Gone are the days of exuberant growth, a steadily expanding staff and innovation wherever a bewildered parent looked. Instead, Montgomery County school officials are taking a more cautious approach. They seek to shore up existing programs, to restate a commitment to basic instruction and to build up morale under Superintendent Edward Andrews, appointed July 1 to a four-year term. Some of the changes students returning to school on Tuesday might discover include:

Total enrollment at its lowest since 1963. An estimated 96,926 students will attend the 181 schools in the county, down from 102,380 in 1979-80.

Fewer teachers to greet them. There will be 309 fewer school employes than last year, 255 of whom are teachers. Due to attrition, only 31 teachers were laid off.

Emphasis on instructional programs. At Superintendent Andrews' urging, more school time will be spent by administrators and teachers on the learning basics.

Four schools closed in the past year -- English Manor, Larchmont and Grosvenor Elementary Schools and Randolph Junior High. Long-term leases on the elementary schools will be transferred to the county, while the junior high will be used for county and school offices.

Changes in the senior highs. A new senior high policy, with more stringent attendance requirements and the uniform countrywide final examinations, will be instituted in September. In addition, all 22 high schools will have a six-period day. Half of the high schools had operated on a seven-period day last year.

One new face or more on the Board of Education. Elections will be held Nov. 4 for the seats now held by Blair Ewing, Marian Greenblatt and board president Daryl Shaw. Shaw chose not to run for re-election.

Slight price increase for lunch. The hot lunch remains 55 cents for elementary students and 60 cents for high school students. A half-pint milk portion will cost 15 cents, up from 12 cents. Other a la carte items average a 4.5 percent increase.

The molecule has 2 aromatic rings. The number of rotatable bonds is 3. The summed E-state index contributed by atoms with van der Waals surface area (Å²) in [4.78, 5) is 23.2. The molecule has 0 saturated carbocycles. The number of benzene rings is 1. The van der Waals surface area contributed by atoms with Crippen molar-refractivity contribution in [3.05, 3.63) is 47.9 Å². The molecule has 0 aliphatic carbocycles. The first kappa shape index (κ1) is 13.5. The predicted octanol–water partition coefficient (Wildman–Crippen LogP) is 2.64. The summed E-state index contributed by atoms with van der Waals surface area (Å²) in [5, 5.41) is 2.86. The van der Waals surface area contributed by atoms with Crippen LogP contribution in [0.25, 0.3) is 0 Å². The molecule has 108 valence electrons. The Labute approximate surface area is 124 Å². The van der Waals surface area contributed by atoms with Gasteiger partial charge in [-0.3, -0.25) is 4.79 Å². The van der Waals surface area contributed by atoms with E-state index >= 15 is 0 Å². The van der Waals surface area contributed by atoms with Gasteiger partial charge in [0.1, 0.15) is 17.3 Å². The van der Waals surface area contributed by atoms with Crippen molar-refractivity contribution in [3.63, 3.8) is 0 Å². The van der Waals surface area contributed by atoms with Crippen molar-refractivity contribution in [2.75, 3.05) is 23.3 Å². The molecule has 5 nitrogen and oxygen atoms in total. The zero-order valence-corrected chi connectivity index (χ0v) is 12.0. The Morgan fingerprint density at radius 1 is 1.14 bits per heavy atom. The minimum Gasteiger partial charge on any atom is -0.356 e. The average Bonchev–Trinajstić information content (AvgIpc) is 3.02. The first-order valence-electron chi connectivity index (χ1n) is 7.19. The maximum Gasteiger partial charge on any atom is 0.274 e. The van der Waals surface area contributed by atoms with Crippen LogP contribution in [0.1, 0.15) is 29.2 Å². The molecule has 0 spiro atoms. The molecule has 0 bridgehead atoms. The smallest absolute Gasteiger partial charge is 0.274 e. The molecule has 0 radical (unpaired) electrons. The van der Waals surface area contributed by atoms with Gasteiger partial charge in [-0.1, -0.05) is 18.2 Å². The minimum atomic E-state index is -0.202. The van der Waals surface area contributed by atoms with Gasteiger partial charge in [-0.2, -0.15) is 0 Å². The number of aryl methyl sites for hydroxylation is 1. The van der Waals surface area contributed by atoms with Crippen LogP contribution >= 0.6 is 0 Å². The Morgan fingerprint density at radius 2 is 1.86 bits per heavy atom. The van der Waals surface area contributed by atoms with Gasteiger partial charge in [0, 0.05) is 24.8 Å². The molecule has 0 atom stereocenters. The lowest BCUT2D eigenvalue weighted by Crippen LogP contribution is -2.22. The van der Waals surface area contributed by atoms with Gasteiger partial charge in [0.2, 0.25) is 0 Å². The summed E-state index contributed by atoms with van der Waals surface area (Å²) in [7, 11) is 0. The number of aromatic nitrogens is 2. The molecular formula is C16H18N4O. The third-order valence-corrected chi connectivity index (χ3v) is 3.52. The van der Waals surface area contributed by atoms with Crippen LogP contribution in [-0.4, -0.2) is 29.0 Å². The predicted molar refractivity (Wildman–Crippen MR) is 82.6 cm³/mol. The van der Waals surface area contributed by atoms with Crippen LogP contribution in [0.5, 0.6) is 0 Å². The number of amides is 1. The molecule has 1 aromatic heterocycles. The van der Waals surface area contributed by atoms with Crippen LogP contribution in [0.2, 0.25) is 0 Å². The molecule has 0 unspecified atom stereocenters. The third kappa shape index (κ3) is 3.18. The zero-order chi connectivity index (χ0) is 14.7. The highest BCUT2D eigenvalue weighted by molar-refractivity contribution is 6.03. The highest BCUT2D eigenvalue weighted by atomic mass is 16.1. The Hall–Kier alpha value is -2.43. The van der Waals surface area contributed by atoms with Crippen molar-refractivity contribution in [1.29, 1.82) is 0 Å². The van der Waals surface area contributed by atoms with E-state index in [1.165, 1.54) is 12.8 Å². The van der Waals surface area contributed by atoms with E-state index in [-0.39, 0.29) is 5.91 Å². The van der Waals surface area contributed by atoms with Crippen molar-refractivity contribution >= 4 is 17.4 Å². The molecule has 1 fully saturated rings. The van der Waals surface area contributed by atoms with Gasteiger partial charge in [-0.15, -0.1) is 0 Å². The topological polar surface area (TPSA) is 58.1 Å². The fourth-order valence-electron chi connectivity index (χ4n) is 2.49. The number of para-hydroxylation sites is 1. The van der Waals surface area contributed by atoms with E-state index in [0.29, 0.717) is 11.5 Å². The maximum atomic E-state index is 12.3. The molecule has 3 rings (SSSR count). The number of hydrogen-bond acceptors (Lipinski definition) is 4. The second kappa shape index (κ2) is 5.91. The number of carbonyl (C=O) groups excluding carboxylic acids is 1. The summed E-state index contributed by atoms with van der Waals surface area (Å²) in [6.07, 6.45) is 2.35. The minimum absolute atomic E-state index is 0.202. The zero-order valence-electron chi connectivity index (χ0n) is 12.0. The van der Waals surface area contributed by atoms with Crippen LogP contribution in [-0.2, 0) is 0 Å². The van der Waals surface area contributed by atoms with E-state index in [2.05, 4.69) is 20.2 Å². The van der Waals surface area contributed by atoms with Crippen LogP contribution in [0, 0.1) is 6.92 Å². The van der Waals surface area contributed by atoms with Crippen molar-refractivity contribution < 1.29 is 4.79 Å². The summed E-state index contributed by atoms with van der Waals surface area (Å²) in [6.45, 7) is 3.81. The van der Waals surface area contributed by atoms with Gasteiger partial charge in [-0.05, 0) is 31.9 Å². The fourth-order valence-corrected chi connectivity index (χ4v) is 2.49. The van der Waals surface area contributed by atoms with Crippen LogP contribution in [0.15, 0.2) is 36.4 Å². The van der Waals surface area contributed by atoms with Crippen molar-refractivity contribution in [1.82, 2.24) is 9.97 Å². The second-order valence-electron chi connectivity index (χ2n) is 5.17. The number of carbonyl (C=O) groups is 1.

Perhaps the most startling change for most students will be the simple shock of another summer vacation ending. But while students were out of school, administrators were working to smoothly incorporate the above changes into the Montgomery system.

Declining enrollment, for example, has meant that the steady stream of school construction that characterized the high-growth 1960s and 1970s has almost stopped.

No new schools will open this year, nor have any since 1975, when three schools started operating in the upper part of the county. However, Martin Luther King Junior High is slated to open in Germantown in September 1981.

School closing was one of the stickest issues adminstrators and board members that lasted hours between board members and angry parents were common as school to close.

The parents of children at Grosvenor School in Bethesda are still fighting the local board's move and have appealed to the state board to overturn it.

A task force is expected to work on a comprehensive school closing policy in the coming year. No decision has been made whether to close additional schools, but chances are, as enrollment continues to decline, school closings continues to decline, school closings will have to be faced again.